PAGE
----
The Starbucks Coffee Company is undoubtedly one of the most well-known coffee names in the world. They have earned their place on the Gartner Supply Chain Top 25 for many reasons, one being their efficient supply chain. Over the years of trial and error, they have been able to form a supply chain that can successfully deliver products to their stores all over the world. All while having strong and trusting relationships with their many suppliers. Along with this, Starbucks has shown their passion for the community, people, and environment through their many efforts to give back. Starbucks has become the household name that it is today through the many developments it has made to become a better business overall and only continues to grow through the years.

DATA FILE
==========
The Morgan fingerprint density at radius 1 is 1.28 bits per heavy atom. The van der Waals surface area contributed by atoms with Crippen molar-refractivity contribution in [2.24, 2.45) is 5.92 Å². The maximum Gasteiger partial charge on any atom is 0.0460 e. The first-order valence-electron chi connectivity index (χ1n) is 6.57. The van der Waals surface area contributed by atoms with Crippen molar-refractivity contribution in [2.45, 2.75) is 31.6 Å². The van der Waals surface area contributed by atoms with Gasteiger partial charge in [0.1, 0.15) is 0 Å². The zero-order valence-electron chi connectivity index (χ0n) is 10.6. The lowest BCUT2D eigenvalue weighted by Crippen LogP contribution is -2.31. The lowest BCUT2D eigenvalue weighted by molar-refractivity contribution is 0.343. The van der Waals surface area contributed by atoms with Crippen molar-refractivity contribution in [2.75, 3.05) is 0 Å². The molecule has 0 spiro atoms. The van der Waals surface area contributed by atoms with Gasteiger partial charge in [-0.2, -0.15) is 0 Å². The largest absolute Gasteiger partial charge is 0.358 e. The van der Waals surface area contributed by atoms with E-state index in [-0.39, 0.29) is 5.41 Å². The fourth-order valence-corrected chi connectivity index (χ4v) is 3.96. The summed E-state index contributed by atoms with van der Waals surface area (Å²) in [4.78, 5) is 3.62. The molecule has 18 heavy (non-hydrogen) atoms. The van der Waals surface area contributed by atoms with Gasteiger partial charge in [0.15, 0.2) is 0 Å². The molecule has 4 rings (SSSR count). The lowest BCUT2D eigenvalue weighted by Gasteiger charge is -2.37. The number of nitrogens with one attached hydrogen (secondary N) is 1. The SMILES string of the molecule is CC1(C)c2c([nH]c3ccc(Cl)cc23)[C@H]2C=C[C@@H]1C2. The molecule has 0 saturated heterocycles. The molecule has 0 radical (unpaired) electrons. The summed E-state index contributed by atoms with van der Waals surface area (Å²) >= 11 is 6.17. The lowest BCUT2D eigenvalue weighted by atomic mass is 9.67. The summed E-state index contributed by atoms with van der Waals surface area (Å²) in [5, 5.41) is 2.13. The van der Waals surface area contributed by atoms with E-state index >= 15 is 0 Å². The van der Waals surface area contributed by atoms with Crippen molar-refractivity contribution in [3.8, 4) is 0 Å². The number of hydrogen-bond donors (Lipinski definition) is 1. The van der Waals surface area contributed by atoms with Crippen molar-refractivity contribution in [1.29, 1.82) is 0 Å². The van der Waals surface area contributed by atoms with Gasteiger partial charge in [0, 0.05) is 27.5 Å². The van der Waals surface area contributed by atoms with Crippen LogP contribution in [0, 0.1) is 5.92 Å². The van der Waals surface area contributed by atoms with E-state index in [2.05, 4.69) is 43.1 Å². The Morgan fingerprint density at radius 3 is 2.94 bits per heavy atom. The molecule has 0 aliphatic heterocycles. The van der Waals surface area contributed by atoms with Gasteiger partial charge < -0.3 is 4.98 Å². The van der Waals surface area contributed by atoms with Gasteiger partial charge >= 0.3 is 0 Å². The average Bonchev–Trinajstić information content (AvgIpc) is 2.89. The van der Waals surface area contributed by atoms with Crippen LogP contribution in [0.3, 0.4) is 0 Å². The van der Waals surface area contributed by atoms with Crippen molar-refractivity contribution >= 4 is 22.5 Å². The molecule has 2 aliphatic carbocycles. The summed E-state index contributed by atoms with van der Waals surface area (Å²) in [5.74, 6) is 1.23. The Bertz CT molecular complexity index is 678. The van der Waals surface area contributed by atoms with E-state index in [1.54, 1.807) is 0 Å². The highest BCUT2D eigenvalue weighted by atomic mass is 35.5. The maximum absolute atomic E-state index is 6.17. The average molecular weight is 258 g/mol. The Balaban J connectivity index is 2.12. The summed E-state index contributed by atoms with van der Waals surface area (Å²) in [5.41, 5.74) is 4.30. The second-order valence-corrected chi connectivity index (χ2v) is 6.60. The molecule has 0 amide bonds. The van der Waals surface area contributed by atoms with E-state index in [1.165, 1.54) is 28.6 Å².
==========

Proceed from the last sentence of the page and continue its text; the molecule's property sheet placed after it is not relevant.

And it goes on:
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Starbucks Corporation Essay. (2021, Oct 08). Retrieved from https://studymoose.com/starbucks-corporation-essay-essay